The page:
Age Discrimination Legislation

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David Neumark’s article, Age Discrimination Legislation in the United States, provides a summary, critical review, and synthesis of what is known about age discrimination legislation. The author outlines the legislation history and the law cases related to age discrimination, he then discusses the implementation of the law. Neumark continues to talk about the research that addresses the rationale for the legislation, its effectiveness and criticisms. Overall, he concludes that age discrimination legislation in the U.S. has more positive than negative results however the research on the topic is limited. ADEA was introduced in the U.S. in 1967. The act aimed to “promote employment of older persons based on their ability rather than age; …show more content…
This could explain the longer unemployment period of workers who suffer involuntary job losses (Chan, Stevens 2001), as older workers will find less wage offers acceptable (Valletta 1991). Importantly, in Lazear’s model it is tenure and not age that could increase the longer unemployment period. Valletta (1991) allowed for nonlinear effects of age and tenure and found that although highest-tenure male workers were unemployed for a longer period, male workers’ and white-collar women’s unemployment period sharply increased in their 50s and 60s. Thus, Lazear’s contract does not fully explain the longer unemployment durations for older workers. In addition, the U.S. Department of Labor found that in 1965 60% of employers in cities without anti-age discrimination laws imposed upper age limitation (45-55 years old) on new hires. This further suggests that longer unemployment for older workers in not …show more content…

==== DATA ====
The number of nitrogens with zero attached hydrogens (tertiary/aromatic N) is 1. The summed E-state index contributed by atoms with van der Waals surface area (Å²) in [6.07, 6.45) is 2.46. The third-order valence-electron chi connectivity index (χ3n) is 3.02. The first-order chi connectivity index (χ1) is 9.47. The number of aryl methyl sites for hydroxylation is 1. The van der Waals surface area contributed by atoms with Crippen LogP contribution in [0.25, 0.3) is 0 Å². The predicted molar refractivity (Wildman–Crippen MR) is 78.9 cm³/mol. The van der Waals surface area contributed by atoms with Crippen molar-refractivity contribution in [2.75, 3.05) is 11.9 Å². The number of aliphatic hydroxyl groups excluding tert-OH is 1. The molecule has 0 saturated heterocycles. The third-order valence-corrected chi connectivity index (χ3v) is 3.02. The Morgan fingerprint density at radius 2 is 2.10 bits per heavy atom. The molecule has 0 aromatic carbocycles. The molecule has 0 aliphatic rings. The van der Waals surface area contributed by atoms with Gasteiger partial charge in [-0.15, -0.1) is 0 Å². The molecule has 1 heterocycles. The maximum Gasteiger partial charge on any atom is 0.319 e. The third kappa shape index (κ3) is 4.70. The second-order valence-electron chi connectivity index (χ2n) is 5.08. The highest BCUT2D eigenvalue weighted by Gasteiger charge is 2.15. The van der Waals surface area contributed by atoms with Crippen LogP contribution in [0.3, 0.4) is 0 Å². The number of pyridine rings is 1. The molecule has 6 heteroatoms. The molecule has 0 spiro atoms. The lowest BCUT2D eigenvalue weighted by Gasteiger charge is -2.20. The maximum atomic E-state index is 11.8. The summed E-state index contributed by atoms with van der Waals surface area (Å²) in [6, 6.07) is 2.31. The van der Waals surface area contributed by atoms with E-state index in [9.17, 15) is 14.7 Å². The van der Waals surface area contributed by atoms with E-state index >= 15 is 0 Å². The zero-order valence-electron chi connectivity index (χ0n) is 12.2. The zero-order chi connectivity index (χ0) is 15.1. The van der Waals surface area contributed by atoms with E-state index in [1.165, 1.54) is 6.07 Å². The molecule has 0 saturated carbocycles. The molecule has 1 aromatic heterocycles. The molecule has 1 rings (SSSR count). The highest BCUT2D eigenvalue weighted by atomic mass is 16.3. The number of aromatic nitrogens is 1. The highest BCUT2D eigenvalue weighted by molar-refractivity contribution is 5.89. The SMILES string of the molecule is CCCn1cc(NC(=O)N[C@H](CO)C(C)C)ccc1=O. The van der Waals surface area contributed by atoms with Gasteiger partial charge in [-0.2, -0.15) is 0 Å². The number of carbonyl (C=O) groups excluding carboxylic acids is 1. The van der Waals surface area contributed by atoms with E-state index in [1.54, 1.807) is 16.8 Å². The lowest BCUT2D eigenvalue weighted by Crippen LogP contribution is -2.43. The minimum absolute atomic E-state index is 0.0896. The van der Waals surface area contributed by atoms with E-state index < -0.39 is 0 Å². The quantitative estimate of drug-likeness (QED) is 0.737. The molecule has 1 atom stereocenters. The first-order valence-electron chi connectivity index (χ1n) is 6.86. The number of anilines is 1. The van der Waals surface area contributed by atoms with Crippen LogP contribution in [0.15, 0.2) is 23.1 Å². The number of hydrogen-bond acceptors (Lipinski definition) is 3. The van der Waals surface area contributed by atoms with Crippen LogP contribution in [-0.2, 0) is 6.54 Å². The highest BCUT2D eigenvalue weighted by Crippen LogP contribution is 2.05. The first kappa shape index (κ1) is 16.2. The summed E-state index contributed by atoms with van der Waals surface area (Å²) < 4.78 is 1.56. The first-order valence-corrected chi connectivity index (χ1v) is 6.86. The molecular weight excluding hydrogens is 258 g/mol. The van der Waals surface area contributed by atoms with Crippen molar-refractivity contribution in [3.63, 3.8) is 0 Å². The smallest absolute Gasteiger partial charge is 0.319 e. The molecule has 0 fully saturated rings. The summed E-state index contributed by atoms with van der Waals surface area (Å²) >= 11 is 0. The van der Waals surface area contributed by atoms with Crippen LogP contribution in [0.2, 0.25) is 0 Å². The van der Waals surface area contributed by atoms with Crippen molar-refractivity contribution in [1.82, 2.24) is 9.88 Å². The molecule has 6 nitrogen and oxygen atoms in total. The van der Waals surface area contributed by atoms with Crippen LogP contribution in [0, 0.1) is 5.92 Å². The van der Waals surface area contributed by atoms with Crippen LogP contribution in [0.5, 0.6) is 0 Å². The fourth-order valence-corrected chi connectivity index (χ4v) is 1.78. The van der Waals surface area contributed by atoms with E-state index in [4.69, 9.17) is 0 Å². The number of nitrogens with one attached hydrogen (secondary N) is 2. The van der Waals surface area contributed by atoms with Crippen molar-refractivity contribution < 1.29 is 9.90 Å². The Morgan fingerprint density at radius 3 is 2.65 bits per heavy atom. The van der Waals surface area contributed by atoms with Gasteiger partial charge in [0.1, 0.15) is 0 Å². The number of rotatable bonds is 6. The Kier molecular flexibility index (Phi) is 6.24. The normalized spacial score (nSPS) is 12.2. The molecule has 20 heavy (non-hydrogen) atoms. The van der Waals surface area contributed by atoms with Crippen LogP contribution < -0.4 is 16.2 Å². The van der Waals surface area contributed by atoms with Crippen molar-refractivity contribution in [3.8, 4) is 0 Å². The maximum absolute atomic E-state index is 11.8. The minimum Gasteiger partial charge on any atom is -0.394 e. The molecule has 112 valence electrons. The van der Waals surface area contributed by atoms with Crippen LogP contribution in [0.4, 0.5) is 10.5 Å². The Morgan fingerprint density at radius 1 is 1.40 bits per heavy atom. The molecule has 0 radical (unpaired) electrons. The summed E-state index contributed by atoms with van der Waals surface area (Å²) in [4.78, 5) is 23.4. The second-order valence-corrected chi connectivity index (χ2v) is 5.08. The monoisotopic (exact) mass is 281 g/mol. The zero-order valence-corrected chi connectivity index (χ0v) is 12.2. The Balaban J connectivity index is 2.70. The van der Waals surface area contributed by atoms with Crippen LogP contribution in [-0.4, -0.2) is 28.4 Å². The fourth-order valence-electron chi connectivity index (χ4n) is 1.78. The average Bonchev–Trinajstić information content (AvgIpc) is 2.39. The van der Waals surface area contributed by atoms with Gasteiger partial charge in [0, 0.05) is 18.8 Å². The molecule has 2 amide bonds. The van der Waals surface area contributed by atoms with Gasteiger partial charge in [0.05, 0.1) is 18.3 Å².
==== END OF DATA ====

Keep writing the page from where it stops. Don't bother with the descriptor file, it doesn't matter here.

Adams (2001) found similar results. Importantly, although their test is weak, their research also suggests that the prohibition of mandatory retirement had no discernible effect. Similar finding come from earlier studies by Burkhauser & Quinn (1983) and Fields & Mitchell (1994). Adams (2001) also finds little evidence of effects of age discrimination laws on the relative probability that an older worker is a new hire and a reduced probability for 65-70-year-olds. Overall, the findings suggest that age discrimination laws boost the retention of older workers. Thus, more older workers remain in the labor force. Even if hiring probabilities may slightly worsen, the reduction in retirement leads to a net increase in retention and

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